They are often used in artificial diamond creation and research, as they mimic the pressures and temperatures that exist deep in the Earth.
The multi-anvil press is a relatively rare research tool. Lawrence Livermore National Laboratory's two presses have been used for a variety of material property studies, including diffusion and deformation of ceramics and metals, deep-focus earthquakes, and the high-pressure stability of mineral phases. The larger, 1,200-ton hydraulic press can produce pressures of 25 gigapascals (GPa), which is equivalent to 250,000 times the atmospheric pressure at sea level, or the pressure that occurs 700 kilometers deep in the Earth. In addition to pressing on the sample, the experiment passes an electric current through a furnace within the assembly to generate temperatures up to 2,200°C.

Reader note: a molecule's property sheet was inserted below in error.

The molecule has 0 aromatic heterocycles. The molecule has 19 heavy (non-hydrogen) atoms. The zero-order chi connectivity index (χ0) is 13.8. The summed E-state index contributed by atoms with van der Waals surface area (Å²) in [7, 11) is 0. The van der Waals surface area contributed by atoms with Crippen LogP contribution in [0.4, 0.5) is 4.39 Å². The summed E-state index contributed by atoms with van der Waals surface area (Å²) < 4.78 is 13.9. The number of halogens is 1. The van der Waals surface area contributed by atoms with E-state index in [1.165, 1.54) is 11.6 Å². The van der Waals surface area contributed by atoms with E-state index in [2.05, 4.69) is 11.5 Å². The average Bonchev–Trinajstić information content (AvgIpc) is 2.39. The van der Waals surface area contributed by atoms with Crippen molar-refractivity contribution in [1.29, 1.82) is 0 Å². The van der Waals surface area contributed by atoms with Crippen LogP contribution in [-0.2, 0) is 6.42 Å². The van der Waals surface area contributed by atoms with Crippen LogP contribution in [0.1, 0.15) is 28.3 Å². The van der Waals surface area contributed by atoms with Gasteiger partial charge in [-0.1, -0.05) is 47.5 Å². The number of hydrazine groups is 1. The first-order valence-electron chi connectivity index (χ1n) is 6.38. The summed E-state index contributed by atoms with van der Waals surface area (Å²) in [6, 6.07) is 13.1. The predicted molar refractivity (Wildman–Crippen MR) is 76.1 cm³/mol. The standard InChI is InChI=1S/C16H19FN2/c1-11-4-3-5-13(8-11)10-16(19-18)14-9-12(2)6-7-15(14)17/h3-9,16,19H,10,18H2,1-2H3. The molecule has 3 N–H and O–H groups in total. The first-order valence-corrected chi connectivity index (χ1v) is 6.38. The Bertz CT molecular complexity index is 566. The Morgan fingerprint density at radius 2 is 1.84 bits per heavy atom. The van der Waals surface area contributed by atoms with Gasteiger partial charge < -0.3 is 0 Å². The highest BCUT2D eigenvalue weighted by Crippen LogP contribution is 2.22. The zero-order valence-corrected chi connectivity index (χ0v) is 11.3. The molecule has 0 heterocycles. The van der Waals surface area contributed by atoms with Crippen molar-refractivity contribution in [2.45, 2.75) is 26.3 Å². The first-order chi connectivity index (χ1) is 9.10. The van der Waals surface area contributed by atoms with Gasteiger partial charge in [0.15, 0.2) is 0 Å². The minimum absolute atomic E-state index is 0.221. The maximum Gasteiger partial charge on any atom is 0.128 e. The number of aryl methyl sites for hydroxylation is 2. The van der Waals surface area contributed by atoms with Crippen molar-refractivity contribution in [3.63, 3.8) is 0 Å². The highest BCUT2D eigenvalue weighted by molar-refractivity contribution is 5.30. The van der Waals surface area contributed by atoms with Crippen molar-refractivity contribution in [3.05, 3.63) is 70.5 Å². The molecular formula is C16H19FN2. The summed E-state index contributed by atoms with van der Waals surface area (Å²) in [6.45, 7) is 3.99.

The multi-anvil press falls between two other types of devices: the diamond anvil cell (100-GPa pressures on a 20-micrometer sample) and the piston-cylinder press (4-GPa pressures on a 500 millimeter sample).